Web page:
Aging Life Care Professionals can relieve families of caregiving stress

Avoid Caregiver Burden

When a Santa Fe couple needed help finding the right assisted living community – and they didn’t want to burden their children – they turned to Aging Life Care Professionals™ for help.

With one spouse needing more hands-on care and the other desiring more social interaction, it was important to find the right community to meet their differing needs. After completing a full assessment,  Aging Life Care Professionals Jeffrey S. Pine, MS, MSPCH, CMC and Lydia Sckalor, RN developed a care plan that provided for the intense care of the wife while still allowing for the husband’s independence.

Though it is most often adult children or family members calling for Aging Life Care™ assistance, this couple was proactive in seeking professional help. It was important to them that they let their children be family and rely on professional expertise for care management – eliminating any caregiver burden.

What Can Aging Life Care Professionals Do for You?

Aging Life Care / geriatric care management is a holistic, client-centered approach to caring for older adults or others facing ongoing health challenges.  Working with families, the expertise of Aging Life Care Professionals™ provides the answers at a time of uncertainty. Their guidance leads families to the actions and decisions that ensure quality care and an optimal life for those they love, thus reducing worry, stress and time off of work for family caregivers through:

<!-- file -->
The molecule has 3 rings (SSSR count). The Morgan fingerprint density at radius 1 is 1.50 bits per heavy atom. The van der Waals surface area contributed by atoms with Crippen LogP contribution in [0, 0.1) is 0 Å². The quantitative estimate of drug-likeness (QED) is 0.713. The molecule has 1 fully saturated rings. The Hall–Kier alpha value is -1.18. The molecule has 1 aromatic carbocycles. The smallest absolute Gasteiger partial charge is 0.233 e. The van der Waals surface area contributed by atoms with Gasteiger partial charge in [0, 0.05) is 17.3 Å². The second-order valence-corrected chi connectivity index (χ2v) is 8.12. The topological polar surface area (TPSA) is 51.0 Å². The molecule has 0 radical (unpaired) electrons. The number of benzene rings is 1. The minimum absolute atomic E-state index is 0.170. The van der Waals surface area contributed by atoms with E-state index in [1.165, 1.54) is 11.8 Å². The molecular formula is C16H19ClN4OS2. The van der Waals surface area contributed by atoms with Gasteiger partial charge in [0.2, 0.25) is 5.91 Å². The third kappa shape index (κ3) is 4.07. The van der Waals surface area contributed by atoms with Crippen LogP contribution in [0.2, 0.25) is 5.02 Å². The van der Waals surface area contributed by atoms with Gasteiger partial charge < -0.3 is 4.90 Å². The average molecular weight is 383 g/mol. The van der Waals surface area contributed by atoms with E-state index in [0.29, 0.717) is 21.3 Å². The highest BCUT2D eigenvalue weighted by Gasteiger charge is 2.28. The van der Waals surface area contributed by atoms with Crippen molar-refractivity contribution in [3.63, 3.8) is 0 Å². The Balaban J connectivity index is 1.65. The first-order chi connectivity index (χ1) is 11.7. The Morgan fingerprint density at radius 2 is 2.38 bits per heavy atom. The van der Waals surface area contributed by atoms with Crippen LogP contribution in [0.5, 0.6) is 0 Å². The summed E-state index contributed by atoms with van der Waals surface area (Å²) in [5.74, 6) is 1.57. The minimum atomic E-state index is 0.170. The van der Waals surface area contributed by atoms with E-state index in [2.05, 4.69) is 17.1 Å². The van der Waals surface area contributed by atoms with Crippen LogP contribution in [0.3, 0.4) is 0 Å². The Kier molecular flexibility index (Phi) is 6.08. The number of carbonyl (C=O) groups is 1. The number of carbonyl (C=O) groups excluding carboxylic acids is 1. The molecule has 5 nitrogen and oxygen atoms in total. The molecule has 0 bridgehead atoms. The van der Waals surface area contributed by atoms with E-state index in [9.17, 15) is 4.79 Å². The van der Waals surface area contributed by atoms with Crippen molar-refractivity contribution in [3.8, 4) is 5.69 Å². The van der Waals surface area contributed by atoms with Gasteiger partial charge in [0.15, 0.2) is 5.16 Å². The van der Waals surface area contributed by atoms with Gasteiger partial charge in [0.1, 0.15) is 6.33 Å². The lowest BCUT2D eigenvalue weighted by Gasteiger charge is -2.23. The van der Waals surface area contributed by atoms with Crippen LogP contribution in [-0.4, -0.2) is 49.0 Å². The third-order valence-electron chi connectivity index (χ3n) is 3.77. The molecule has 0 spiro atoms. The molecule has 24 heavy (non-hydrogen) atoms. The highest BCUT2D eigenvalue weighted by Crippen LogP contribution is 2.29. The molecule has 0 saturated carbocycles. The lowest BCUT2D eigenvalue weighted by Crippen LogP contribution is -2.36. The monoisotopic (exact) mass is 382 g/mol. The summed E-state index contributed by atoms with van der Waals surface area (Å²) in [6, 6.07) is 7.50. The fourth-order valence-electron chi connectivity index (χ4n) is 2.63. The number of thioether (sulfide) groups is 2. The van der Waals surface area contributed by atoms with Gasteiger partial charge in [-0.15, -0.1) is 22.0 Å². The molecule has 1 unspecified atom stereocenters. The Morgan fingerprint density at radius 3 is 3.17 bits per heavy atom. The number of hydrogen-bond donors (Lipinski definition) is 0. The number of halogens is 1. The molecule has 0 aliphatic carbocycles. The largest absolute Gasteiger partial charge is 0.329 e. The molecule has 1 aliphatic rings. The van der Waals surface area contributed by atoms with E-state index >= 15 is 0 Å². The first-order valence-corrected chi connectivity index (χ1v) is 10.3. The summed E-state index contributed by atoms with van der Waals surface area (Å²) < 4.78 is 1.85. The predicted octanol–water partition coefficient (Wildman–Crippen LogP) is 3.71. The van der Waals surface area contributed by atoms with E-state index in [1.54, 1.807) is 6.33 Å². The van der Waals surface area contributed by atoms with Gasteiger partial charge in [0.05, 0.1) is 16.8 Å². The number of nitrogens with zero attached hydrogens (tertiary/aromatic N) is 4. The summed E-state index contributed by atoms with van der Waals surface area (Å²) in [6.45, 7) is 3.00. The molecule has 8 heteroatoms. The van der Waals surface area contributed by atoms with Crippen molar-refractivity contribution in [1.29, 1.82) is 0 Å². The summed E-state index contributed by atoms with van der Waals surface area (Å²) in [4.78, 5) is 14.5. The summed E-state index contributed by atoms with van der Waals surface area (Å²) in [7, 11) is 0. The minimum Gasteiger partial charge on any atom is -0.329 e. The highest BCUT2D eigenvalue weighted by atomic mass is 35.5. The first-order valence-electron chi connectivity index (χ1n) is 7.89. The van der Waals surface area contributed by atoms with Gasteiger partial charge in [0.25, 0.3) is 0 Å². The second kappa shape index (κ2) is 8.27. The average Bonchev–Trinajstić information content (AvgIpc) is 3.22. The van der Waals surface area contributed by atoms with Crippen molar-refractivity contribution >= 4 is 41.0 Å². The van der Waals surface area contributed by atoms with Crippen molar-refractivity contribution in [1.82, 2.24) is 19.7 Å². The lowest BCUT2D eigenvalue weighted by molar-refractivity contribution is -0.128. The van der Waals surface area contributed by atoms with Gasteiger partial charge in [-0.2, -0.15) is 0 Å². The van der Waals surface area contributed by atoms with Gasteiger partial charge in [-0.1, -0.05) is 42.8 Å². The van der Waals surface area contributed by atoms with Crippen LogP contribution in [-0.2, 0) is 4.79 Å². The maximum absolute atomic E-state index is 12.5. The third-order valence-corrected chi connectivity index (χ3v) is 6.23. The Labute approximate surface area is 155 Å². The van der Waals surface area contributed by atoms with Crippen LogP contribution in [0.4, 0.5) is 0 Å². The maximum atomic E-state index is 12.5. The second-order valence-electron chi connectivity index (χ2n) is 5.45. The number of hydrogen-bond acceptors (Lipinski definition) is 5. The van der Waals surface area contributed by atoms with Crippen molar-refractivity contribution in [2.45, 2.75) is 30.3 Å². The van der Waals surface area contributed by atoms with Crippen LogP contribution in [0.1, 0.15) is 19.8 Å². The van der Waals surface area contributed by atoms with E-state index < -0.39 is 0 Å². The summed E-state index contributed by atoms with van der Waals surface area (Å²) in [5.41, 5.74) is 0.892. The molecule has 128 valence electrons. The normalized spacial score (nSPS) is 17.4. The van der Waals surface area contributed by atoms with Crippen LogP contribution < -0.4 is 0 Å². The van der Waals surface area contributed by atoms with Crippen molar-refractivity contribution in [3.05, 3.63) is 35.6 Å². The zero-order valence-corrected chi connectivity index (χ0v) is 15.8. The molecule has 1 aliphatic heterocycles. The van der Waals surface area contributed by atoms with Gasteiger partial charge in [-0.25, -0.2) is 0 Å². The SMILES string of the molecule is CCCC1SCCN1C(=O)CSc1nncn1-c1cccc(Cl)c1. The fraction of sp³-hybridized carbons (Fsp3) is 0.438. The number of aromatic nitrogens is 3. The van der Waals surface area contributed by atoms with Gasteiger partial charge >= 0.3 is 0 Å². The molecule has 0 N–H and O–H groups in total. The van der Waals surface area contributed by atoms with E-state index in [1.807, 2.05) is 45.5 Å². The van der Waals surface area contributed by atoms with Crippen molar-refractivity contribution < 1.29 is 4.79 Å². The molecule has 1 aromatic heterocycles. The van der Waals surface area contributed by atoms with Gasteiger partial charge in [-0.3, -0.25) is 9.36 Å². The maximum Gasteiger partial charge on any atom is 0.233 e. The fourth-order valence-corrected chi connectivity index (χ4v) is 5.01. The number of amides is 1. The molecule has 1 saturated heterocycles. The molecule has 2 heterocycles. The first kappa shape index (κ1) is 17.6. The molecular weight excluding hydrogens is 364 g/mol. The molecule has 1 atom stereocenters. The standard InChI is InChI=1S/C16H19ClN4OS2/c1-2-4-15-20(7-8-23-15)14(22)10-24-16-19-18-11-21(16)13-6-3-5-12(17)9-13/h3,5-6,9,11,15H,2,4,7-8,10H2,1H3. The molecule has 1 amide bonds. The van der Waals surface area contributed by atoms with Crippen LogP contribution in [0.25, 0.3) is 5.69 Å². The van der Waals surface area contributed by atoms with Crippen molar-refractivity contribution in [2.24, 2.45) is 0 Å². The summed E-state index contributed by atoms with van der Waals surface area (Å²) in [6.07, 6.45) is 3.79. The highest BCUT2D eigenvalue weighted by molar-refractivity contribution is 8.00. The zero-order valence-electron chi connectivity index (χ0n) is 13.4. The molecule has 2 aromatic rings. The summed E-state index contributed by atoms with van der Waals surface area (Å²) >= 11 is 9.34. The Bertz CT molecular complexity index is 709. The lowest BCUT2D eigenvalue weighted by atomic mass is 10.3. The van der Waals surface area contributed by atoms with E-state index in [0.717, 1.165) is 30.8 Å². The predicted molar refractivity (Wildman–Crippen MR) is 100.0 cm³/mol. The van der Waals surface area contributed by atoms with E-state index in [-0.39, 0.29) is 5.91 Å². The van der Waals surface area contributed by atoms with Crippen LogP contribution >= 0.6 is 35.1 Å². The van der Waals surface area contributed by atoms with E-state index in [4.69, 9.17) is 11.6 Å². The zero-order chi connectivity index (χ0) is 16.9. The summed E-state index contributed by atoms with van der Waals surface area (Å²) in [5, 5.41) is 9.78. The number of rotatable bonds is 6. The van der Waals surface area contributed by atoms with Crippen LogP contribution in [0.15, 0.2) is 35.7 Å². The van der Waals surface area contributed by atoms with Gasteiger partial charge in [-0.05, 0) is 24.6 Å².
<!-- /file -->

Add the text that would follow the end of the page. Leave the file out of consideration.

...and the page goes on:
• Assessment and monitoring
  • Planning and problem-solving
  • Education and advocacy
  • Family caregiver coaching

Aging Life Care Professionals are engaged to assist in a variety of areas, such as:

  • Housing – helping families evaluate and select appropriate level of housing or residential options
  • Home care services – determining types of services that are right for a client and assisting the family to engage and monitor those services
  • Medical management – attending doctor appointments, facilitating communication between doctor, client, and family, and if appropriate, monitoring client’s adherence to medical orders and instructions
  • Communication – keeping family members and professionals informed as to the well-being and changing needs of the client
  • Social activities – providing opportunity for client to engage in social, recreational, or cultural activities that enrich the quality of life
  • Legal – referring to or consulting with an elder law attorney; providing expert opinion for courts in determining level of care
  • Financial – may include reviewing or overseeing bill paying or consulting with accountant or client’s Power of Attorney
  • Entitlements – providing information on Federal and state entitlements; connecting families to local programs
  • Safety and security – monitoring the client at home; recommending technologies to add to security or safety; observing changes and potential risks of exploitation or abuse

Local, cost-effective resources are identified and engaged as needed.

A care plan tailored for each individual’s circumstances is prepared after a comprehensive assessment. The plan may be modified, in consultation with client and family, as circumstances change.

To find an Aging Life Care Professional or to learn more about Aging Life Care visit

This blog is for informational purposes only and does not constitute, nor is it intended to be a substitute for, professional advice, diagnosis, or treatment. Information on this blog does not necessarily reflect official positions of the Aging Life Care Association™ and is provided “as is” without warranty. Always consult with a qualified professional with any particular questions you may have regarding your or a family member’s needs.


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